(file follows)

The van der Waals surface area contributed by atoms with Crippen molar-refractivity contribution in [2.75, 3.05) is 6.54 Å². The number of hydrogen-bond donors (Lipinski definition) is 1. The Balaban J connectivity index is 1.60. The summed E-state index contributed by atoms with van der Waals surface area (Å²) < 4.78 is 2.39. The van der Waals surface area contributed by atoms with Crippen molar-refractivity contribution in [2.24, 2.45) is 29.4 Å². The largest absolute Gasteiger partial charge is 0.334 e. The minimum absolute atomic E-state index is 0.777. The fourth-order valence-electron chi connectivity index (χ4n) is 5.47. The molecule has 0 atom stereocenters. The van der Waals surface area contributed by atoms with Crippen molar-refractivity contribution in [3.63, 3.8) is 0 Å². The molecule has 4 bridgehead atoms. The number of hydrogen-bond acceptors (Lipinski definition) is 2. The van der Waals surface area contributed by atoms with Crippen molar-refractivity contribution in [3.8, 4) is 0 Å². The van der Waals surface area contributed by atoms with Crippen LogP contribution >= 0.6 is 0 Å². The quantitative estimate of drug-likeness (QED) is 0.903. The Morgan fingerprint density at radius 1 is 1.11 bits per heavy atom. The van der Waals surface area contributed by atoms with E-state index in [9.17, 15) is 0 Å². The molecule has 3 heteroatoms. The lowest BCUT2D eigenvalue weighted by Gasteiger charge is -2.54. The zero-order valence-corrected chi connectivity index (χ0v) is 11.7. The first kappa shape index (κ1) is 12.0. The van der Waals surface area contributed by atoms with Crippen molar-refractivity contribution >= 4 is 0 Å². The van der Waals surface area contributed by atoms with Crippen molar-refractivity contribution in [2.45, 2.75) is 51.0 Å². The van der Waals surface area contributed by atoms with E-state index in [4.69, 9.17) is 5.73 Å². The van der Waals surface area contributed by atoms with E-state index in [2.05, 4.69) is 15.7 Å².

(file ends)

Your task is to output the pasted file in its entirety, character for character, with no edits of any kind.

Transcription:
The van der Waals surface area contributed by atoms with Crippen molar-refractivity contribution in [2.75, 3.05) is 6.54 Å². The number of hydrogen-bond donors (Lipinski definition) is 1. The Balaban J connectivity index is 1.60. The summed E-state index contributed by atoms with van der Waals surface area (Å²) < 4.78 is 2.39. The van der Waals surface area contributed by atoms with Crippen molar-refractivity contribution in [2.24, 2.45) is 29.4 Å². The largest absolute Gasteiger partial charge is 0.334 e. The minimum absolute atomic E-state index is 0.777. The fourth-order valence-electron chi connectivity index (χ4n) is 5.47. The molecule has 0 atom stereocenters. The van der Waals surface area contributed by atoms with Crippen molar-refractivity contribution in [3.63, 3.8) is 0 Å². The molecule has 4 bridgehead atoms. The number of hydrogen-bond acceptors (Lipinski definition) is 2. The van der Waals surface area contributed by atoms with Crippen molar-refractivity contribution in [3.8, 4) is 0 Å². The van der Waals surface area contributed by atoms with Crippen LogP contribution >= 0.6 is 0 Å². The quantitative estimate of drug-likeness (QED) is 0.903. The Morgan fingerprint density at radius 1 is 1.11 bits per heavy atom. The van der Waals surface area contributed by atoms with E-state index in [9.17, 15) is 0 Å². The molecule has 3 heteroatoms. The lowest BCUT2D eigenvalue weighted by Gasteiger charge is -2.54. The zero-order valence-corrected chi connectivity index (χ0v) is 11.7. The first kappa shape index (κ1) is 12.0. The van der Waals surface area contributed by atoms with Crippen molar-refractivity contribution >= 4 is 0 Å². The van der Waals surface area contributed by atoms with Crippen molar-refractivity contribution in [2.45, 2.75) is 51.0 Å². The van der Waals surface area contributed by atoms with E-state index in [4.69, 9.17) is 5.73 Å². The van der Waals surface area contributed by atoms with E-state index in [2.05, 4.69) is 15.7 Å².